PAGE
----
By Gary Blankenship
After four years of direct legislative oversight and more than $160 million of emergency funding to cover shortfalls, Florida’s county clerks of court want to change the way their court-related operations are funded.
The lawmakers may be ready to agree, even though it would mean they would return to a less hands-on review of clerks’ operations.
The House and Senate appropriations committees on April 3 approved bills that would have clerks’ finances reviewed by the Legislative Budget Commission instead of directly by lawmakers.
Sen. Rob Bradley, R-Orange Park, and Rep. Charles McBurney, R-Jacksonville, shepherded the bills through the respective appropriations committees.
The Florida Bar and the state’s court system are opposed to the change, saying the courts and the clerks should have the same funding system and budget reviews.
Fred Baggett, general counsel for the Florida Court Clerks and Comptrollers, noted that the Legislature put the clerks’ court operations in the state’s annual general appropriations act for the first time in 2009. Every year since then, he said, the Legislature has had to provide emergency funding because revenues did not match the clerks’ authorized expenditures.
Prior to 2009, clerks’ court-related budgets were reviewed by the legislatively created Florida Clerks of Court Operations Corporation.
“Our goal was to establish an adequately funded, predictable budget that would eliminate the annual fiscal crisis that has occurred every year since 2009 when the clerks were put in the general appropriations act. This bill does that,” Baggett said when the bill was heard in the House Justice Appropriations Committee. “No [clerk] budget can be operative [under the bill] unless it goes before your Legislative Budget Commission and that commission approves, disapproves, or decides to take no action, in which case it would be a continuation budget from the previous year.
“We feel it is a good, solid approach. It proves the approach that the clerks used for more than 100 years. . . . It is not a normal state agency to be budgeted in the general appropriations act, and the last four years have shown that.”
Clerks used to get the first $80 from each filing fee to fund their operations. But in 2009, Baggett said, that was taken away and given to the courts and the clerks were given other sources, including state funds, which proved to be inadequate. Last year, the courts were switched to mostly state general revenue financing when filing fees proved too volatile, and that $80 was sent to the state’s general revenue fund. Returning that fee to the clerks, he said, would stabilize their funding.
In 2009, lawmakers were concerned because clerks appeared to have generous surplus funding, but Baggett said that was only a temporary condition caused by the spike in foreclosure filings.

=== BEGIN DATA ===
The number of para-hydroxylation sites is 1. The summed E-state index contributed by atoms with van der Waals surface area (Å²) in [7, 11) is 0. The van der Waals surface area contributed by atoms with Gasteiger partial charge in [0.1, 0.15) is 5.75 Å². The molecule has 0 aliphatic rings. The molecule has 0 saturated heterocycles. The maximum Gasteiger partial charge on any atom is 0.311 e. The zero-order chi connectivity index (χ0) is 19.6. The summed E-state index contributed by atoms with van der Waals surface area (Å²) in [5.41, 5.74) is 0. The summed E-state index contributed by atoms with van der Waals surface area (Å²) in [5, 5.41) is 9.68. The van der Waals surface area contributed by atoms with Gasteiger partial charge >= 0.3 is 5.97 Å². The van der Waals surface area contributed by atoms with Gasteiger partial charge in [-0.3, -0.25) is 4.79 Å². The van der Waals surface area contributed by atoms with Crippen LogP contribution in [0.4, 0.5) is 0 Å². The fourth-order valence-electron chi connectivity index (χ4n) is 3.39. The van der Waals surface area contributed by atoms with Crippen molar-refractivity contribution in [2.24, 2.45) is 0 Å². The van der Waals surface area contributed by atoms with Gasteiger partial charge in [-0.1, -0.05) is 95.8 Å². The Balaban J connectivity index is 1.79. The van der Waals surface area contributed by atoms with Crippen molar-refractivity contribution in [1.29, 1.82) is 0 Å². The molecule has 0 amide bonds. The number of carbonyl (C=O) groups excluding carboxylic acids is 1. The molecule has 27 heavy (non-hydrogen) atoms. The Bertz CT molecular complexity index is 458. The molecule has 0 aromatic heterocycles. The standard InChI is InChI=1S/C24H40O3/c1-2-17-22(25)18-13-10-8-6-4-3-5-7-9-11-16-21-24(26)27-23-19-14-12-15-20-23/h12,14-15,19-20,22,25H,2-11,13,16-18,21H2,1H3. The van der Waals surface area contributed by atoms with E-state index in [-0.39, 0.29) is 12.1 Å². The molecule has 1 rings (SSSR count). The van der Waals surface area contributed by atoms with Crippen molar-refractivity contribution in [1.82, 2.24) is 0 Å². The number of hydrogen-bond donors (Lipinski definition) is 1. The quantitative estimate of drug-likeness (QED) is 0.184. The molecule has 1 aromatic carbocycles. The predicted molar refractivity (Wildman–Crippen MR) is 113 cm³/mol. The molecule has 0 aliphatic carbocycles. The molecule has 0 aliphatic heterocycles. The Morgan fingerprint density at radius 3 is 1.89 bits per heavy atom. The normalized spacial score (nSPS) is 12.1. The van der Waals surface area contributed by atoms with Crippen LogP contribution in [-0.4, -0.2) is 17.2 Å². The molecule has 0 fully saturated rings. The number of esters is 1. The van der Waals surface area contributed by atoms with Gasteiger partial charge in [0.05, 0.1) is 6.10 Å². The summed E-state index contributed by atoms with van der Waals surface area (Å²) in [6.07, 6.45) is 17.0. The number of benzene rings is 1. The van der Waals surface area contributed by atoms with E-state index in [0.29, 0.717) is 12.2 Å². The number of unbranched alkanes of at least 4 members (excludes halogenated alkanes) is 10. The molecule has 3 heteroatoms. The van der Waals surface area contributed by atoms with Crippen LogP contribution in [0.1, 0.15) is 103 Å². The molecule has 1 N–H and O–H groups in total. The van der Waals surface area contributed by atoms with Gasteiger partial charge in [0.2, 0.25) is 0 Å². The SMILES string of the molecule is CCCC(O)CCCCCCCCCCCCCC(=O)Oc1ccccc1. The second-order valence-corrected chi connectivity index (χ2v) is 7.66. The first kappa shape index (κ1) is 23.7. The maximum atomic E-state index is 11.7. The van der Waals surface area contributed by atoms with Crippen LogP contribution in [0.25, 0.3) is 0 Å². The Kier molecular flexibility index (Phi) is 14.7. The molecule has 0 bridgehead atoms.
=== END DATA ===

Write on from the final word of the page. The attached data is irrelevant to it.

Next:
Twentieth Circuit Judge Margaret Steinbeck, chair of the Supreme Court’s Trial Court Budget Commission, said the judiciary opposes the change.
“The clerks collect over $1 billion through the court system, and that is state money generated by the state court system, and that should be part of the appropriations process,” she said.
She said the intent of Revision 7, a constitutional amendment approved by voters in 1998, was to have clerk and other court-related operations under the Legislature’s budget review.
“Clerks should be held accountable . . . to a cost standard that is independently established by the Legislature,” she said.
Like Judge Steinbeck, Steve Metz, the Bar’s chief legislative counsel, said the Bar supports full funding for the clerks but believes their budget should remain under direct legislative review, as are all other aspects of the court system.
“Courts and clerks are interrelated . . . and need the same budget process so everyone is looking at what the needs are; we’re looking at them at the same time, and they’re in sync,” Metz said.
“We believe there are ways you can overcome some of the cash flow problems that the clerks have had without resorting to this rather dramatic shift of taking them out of the normal legislative budget process.”
Metz also said the bill could raise constitutional questions because the Legislative Budget Commission is authorized to only make minor budget adjustments when lawmakers are not in session.
But Rep. Charles McBurney, R-Jacksonville, chair of the subcommittee, said the constitution allows the Legislature to statutorily grant such authority to the LBC.
He said the bill cuts bureaucracy and administrative costs by allowing the clerks to keep part of the filing fees rather than have them sent to the state, which then returns it to the clerks to fund their operations.
“This proposal brings more oversight and accountability,” McBurney said. “This is a step forward by going back to what had worked for many, many years.”